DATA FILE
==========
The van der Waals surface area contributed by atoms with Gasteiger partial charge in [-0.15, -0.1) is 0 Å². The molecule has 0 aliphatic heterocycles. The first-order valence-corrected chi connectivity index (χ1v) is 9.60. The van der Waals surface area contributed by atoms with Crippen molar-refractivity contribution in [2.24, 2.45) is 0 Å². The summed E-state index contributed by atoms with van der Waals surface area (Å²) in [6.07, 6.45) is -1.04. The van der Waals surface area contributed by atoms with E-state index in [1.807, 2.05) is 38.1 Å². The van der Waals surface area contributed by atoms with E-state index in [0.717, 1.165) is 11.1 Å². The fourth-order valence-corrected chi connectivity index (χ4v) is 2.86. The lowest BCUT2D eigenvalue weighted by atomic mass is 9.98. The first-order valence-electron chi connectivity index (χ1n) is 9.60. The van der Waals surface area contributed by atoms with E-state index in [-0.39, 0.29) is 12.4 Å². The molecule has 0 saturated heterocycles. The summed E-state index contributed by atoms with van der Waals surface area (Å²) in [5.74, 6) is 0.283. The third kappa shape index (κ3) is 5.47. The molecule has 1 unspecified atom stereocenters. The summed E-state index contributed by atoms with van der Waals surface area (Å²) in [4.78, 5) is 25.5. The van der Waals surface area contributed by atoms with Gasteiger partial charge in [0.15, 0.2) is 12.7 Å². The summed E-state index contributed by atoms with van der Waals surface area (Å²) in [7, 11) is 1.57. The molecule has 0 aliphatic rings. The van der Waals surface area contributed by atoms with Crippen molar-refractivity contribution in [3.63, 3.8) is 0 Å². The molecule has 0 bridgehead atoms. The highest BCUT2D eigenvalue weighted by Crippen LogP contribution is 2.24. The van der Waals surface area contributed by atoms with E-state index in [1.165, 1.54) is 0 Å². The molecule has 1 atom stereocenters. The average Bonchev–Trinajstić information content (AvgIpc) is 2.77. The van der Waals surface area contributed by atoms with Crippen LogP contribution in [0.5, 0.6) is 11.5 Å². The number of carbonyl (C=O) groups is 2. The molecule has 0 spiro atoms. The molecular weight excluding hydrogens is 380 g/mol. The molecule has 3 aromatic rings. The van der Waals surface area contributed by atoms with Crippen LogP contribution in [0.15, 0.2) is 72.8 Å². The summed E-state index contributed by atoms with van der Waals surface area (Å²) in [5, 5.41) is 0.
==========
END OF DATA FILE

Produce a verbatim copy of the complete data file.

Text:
The van der Waals surface area contributed by atoms with Gasteiger partial charge in [-0.15, -0.1) is 0 Å². The molecule has 0 aliphatic heterocycles. The first-order valence-corrected chi connectivity index (χ1v) is 9.60. The van der Waals surface area contributed by atoms with Crippen molar-refractivity contribution in [2.24, 2.45) is 0 Å². The summed E-state index contributed by atoms with van der Waals surface area (Å²) in [6.07, 6.45) is -1.04. The van der Waals surface area contributed by atoms with E-state index in [1.807, 2.05) is 38.1 Å². The van der Waals surface area contributed by atoms with E-state index in [0.717, 1.165) is 11.1 Å². The fourth-order valence-corrected chi connectivity index (χ4v) is 2.86. The lowest BCUT2D eigenvalue weighted by atomic mass is 9.98. The first-order valence-electron chi connectivity index (χ1n) is 9.60. The van der Waals surface area contributed by atoms with E-state index in [-0.39, 0.29) is 12.4 Å². The molecule has 0 saturated heterocycles. The summed E-state index contributed by atoms with van der Waals surface area (Å²) in [5.74, 6) is 0.283. The third kappa shape index (κ3) is 5.47. The molecule has 1 unspecified atom stereocenters. The summed E-state index contributed by atoms with van der Waals surface area (Å²) in [4.78, 5) is 25.5. The van der Waals surface area contributed by atoms with Gasteiger partial charge in [0.15, 0.2) is 12.7 Å². The summed E-state index contributed by atoms with van der Waals surface area (Å²) in [7, 11) is 1.57. The molecule has 0 aliphatic rings. The van der Waals surface area contributed by atoms with Crippen molar-refractivity contribution in [3.63, 3.8) is 0 Å². The molecule has 0 bridgehead atoms. The highest BCUT2D eigenvalue weighted by Crippen LogP contribution is 2.24. The van der Waals surface area contributed by atoms with E-state index in [1.165, 1.54) is 0 Å². The molecule has 1 atom stereocenters. The average Bonchev–Trinajstić information content (AvgIpc) is 2.77. The van der Waals surface area contributed by atoms with Crippen LogP contribution in [0.5, 0.6) is 11.5 Å². The number of carbonyl (C=O) groups is 2. The molecule has 0 spiro atoms. The molecular weight excluding hydrogens is 380 g/mol. The molecule has 3 aromatic rings. The van der Waals surface area contributed by atoms with Crippen LogP contribution in [0.15, 0.2) is 72.8 Å². The summed E-state index contributed by atoms with van der Waals surface area (Å²) in [5, 5.41) is 0.